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ISSN : 1598-5504(Print)
ISSN : 2383-8272(Online)
Journal of Agriculture & Life Science Vol.51 No.6 pp.1-14

The Effects of Spatial and Climatic Factors on Woody Plant Richness along an Extensive Altitudinal Gradient in South Korea

Chang-Bae Lee1, Hyungho Kim 2*
1Global Resources Team, Korea Forestry Promotion Institute, Seoul, 07570, Korea
2Division of Environmental Forest Sciences(Institute of Agriculture & Life Science), Gyeongsang National University, Jinju, 52828, Korea
Corresponding author: Hyungho Kim
20170208 20170413 20170421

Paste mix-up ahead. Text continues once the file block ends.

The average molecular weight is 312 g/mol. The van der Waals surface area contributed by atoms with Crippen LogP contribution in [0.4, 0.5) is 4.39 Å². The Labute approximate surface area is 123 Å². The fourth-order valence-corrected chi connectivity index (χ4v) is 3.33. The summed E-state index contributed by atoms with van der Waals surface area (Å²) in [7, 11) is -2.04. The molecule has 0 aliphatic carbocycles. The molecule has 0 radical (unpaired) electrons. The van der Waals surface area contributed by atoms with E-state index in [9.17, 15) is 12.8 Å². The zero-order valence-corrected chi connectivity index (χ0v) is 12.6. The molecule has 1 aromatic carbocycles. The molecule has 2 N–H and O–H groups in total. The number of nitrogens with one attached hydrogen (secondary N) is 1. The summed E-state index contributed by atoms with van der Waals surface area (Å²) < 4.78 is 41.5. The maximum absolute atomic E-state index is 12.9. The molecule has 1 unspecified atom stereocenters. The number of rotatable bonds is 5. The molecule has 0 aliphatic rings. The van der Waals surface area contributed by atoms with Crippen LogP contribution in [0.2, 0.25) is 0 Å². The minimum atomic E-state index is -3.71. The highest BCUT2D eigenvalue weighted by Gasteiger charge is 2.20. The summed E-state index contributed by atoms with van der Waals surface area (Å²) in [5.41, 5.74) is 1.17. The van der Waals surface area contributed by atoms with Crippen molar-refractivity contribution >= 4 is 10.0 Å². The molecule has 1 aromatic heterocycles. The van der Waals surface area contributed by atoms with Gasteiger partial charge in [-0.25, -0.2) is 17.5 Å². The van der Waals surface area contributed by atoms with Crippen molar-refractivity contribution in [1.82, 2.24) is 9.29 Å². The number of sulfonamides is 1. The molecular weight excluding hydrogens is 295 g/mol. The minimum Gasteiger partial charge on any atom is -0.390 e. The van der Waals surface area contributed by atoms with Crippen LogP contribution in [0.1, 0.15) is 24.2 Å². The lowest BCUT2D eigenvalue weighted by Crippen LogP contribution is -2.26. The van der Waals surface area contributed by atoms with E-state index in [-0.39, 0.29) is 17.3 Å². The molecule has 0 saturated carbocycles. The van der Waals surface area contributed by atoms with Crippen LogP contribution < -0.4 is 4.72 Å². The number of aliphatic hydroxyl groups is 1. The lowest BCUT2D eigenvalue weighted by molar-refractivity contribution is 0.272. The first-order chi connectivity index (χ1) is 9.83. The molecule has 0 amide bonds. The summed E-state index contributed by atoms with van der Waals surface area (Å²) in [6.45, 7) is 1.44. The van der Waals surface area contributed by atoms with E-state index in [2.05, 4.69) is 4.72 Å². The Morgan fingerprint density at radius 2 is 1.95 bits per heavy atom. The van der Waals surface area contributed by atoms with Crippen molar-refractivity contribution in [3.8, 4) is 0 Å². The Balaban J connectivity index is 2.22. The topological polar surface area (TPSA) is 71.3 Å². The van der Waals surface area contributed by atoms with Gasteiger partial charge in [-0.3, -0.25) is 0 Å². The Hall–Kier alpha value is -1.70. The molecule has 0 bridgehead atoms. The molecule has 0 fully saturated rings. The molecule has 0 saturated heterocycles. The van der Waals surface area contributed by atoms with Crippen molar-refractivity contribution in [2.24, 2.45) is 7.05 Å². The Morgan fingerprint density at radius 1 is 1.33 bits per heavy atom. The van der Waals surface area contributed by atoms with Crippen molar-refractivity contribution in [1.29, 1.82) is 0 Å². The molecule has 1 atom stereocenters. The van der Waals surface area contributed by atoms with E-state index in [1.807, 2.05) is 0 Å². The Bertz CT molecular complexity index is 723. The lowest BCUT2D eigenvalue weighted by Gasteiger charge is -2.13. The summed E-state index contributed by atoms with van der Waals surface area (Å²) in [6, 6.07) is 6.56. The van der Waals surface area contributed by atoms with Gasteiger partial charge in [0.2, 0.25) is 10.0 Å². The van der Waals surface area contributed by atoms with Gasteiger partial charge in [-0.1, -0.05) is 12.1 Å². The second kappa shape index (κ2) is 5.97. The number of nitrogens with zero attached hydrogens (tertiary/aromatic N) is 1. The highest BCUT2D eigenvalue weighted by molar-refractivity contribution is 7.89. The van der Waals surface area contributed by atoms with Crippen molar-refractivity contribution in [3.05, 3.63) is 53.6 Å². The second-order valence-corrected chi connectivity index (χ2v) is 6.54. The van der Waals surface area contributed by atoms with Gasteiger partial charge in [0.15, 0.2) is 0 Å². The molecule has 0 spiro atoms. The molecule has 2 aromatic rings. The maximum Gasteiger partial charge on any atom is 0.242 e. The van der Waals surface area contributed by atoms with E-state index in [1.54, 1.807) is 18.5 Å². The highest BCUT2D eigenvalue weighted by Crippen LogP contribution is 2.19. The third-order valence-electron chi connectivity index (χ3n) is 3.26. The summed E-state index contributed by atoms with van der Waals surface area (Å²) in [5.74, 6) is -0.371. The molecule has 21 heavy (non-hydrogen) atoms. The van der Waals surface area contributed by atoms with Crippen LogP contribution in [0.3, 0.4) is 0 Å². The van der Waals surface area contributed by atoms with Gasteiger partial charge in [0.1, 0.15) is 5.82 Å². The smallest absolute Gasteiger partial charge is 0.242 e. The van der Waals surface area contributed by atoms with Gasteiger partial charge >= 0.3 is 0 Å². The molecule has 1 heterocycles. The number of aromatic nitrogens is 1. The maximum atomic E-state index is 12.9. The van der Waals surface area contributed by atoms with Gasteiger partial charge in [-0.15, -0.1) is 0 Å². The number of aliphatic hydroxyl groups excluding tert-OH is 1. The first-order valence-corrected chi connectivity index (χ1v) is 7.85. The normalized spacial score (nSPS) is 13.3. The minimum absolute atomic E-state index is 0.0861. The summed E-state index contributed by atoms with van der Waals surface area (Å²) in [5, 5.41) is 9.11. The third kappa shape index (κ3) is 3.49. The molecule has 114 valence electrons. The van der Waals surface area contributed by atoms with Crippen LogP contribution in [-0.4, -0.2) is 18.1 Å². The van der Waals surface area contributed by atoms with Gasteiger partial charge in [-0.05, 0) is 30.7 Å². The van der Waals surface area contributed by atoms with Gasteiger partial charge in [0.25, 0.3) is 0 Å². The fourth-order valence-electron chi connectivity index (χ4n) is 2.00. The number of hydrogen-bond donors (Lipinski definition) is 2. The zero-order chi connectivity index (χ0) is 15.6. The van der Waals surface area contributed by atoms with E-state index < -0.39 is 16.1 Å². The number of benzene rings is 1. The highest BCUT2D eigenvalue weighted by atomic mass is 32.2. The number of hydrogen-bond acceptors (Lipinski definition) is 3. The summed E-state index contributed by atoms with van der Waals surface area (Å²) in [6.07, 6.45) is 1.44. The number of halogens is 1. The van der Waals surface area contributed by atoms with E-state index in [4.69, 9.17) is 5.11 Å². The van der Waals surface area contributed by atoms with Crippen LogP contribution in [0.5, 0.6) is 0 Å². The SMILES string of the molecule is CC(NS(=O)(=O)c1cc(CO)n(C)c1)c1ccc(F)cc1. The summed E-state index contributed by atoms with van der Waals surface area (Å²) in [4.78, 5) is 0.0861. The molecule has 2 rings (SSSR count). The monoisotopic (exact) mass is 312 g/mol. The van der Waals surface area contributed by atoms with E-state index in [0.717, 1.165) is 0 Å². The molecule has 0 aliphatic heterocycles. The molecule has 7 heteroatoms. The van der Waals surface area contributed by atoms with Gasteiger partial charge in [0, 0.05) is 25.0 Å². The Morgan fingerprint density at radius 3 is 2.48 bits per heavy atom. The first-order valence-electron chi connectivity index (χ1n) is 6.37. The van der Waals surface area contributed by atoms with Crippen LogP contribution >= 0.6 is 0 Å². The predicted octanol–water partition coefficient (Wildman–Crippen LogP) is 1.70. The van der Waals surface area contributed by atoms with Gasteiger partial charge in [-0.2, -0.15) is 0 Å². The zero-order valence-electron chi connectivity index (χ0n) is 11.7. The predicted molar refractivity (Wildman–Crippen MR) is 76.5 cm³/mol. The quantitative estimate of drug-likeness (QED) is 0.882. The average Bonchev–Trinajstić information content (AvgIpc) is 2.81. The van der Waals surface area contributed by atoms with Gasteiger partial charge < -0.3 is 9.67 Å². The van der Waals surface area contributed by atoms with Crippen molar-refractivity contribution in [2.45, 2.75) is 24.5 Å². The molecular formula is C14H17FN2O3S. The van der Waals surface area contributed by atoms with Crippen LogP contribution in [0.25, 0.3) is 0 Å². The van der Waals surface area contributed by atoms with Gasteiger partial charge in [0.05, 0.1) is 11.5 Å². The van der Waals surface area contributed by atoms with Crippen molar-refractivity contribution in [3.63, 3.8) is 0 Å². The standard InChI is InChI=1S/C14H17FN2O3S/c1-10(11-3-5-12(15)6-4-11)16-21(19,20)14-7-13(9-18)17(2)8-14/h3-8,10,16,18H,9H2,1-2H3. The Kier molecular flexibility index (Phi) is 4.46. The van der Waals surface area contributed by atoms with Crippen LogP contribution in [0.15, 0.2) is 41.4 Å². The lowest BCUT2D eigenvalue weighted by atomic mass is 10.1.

This study was conducted to clarify the richness patterns of woody plants along a temperate altitudinal gradient on the Baekdudaegan ridge, South Korea. The effects of the spatial and climatic factors on the observed altitudinal richness patterns were evaluated. We also tested Rapoport’s altitudinal effect, which relates the distribution of a species’ altitudinal ranges to the patterns in species richness. Woody plant data were collected from 1100 plots on the Baekdudaegan ridge. A total of 248 woody plant species from 47 families and 99 genera were found. The altitudinal pattern of the woody plant species richness on the Baekdudaegan ridge exhibited a clear hump-shaped pattern with a peak around 800 m. Spatial factors(mid-domain effect and area) were the primary drivers in the simple linear models, whereas the climatic factors(mean annual precipitation and temperature) had lower explanatory power. Multiple linear regression analysis revealed that the combined interaction between spatial and climatic factors affected the altitudinal richness patterns of the overall woody plants. Furthermore, the spatial and climatic factors were more important for large- and small-ranged woody plants, respectively. The results of Stevens’ method and the midpoint method do not support Rapoport’s altitudinal effect. The results suggest that a combined interaction between spatial and climatic factors influences the richness pattern of the total woody plant species. Furthermore, the relative importance of these factors depends on the range size of the woody plants species along an altitudinal gradient on the ridge of the Baekdudaegan ridge.